It would be a mistake to diminish the importance of the assassination of John F. Kennedy. So much of modern history (Vietnam, anybody?) rests on this defining moment. And yet, it is worth considering how nostalgic baby boomers have spent the last fifty years lionizing the young, fallen president — and how they probably overdid it with the “Camelot” stuff.
Speaking of this phenomenon, Ted Anthony observes:
“It is they who have carried this torch, they who have fueled its flame. When talk turns to the inevitable question — ‘Where were you when you heard the president had been shot?’ — the dominant answer in American culture is this one: ‘I was in school.’ It is almost as if no adults were around on the Friday of the assassination, except as bit players. This is because baby boomers — who were, indeed, in school that day — are the ones who have shaped the national memories of this event.”
We may be witnessing one of the last big gasps of this baby boomer nostalgia (for more on this, listen to my recent discussion with historian and author David Pietrusza).
Of course, it’s not just JFK. It’s the Beatles and Dylan and…you name it! For people my age, the most frustrating part may be that — not only have we endured this our entire lives — but we won’t be able to pay it forward by forcing future generations to pay equal attention to our heroes and martyrs and popular culture.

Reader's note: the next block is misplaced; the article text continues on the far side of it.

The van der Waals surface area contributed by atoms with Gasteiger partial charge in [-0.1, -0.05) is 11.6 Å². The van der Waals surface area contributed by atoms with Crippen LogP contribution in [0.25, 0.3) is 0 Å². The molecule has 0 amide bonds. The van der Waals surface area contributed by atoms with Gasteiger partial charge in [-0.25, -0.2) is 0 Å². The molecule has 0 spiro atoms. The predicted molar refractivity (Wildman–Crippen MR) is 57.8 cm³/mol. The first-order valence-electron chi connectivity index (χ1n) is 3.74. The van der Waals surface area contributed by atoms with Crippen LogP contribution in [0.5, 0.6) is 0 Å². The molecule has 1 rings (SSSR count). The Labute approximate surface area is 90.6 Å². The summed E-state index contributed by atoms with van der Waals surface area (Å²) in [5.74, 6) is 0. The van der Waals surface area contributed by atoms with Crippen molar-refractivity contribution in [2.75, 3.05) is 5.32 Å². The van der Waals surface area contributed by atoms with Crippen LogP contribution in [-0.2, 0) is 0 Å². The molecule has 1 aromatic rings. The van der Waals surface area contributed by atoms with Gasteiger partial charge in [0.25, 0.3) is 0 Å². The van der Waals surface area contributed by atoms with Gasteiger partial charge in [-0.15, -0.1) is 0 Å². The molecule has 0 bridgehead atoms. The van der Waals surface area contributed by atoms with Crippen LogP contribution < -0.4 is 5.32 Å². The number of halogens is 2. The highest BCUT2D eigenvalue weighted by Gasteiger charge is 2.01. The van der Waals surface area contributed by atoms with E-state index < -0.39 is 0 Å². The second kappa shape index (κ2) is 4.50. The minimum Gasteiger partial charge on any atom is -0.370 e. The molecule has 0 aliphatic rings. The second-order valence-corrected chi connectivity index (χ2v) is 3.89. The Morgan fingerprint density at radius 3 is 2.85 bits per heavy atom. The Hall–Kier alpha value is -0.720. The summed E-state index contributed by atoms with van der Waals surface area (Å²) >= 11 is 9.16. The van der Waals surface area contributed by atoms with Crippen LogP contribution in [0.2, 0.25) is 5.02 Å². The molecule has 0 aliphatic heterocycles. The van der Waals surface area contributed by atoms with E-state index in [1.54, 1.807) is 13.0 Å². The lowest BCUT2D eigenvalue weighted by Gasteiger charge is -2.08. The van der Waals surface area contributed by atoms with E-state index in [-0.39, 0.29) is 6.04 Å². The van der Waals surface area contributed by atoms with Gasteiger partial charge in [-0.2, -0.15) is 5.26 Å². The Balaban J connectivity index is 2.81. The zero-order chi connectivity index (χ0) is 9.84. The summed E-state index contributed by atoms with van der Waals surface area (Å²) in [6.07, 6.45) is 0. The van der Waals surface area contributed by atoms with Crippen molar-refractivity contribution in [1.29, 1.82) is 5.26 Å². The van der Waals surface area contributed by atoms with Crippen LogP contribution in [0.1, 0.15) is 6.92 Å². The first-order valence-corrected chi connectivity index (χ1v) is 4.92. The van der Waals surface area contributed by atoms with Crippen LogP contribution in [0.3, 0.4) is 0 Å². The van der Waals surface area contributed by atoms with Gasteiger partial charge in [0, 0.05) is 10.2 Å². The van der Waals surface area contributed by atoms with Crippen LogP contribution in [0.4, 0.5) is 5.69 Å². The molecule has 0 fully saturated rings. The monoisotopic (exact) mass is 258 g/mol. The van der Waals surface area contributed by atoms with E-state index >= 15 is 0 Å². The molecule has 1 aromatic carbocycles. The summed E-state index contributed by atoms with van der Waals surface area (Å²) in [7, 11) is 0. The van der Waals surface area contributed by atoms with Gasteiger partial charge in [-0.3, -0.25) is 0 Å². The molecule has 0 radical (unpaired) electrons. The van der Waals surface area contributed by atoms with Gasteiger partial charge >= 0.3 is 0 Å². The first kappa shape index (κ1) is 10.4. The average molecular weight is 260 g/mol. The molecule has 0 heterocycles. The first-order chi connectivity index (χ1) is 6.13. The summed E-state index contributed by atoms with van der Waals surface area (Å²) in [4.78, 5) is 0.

Nobody has made this observation better than Steven Hyden at Grantland:
“It was a good system: Each generation would get its turn at the media steering wheel, allowing people in their thirties and forties to talk incessantly about how anything and everything that happened in their teens and early twenties was tremendously consequential and yet somehow criminally underrated. After that, these people were swept aside, and the next generation would rewrite history all over again. I grew up in the ’80s and ’90s, when baby boomers had their run memorializing the Beatles on Ed Sullivan and the game-changing brilliance of All in the Family with countless Time magazine covers and major TV network retrospectives. I assumed something similar would happen for the MTV debut of “November Rain” and the revolutionary competence of ABC’s TGIF lineup. And I guess that did happen, sort of. Arsenio Hall has a talk show again. Ed Kowalczyk is still putting out solo records. My people allowed these things to happen. But the world has changed.
By the time my generation had its hand on the controls, the media power structure was diminished. Now we can’t force kids to watch our nostalgia fests. Instead, we have to be satisfied with the Internet and social media, where it’s more difficult to proclaim the superiority of the past over the din of nattering youngsters. “The kids are coming up from behind,” some old dude whose band broke up in a distant time called 2011 once said. In the postapocalyptic media hellscape, you have to fight for your sliver of attention 140 characters at a time.”
Look, I like Bob Dylan as much as the next guy. But I’m pretty sure the amount of Bob Dylan information I’ve been fed during my lifetime has exceeded both his talent and import — which is saying a lot. Now, just imagine if Dylan had been gunned down in, say, 1967, and you get an idea of how much Kennedy imagery and content I’ve been fed by the boomers running the media.
Yet, after enduring all of this Kennedy nostalgia, future generations probably won’t be forced to watch the specials we produce about Kurt Cobain’s trenchant lyrics — or the transcendental rhetorical abilities of Barack Obama. It hardly seems fair. But come to think of it, maybe it’s for the best.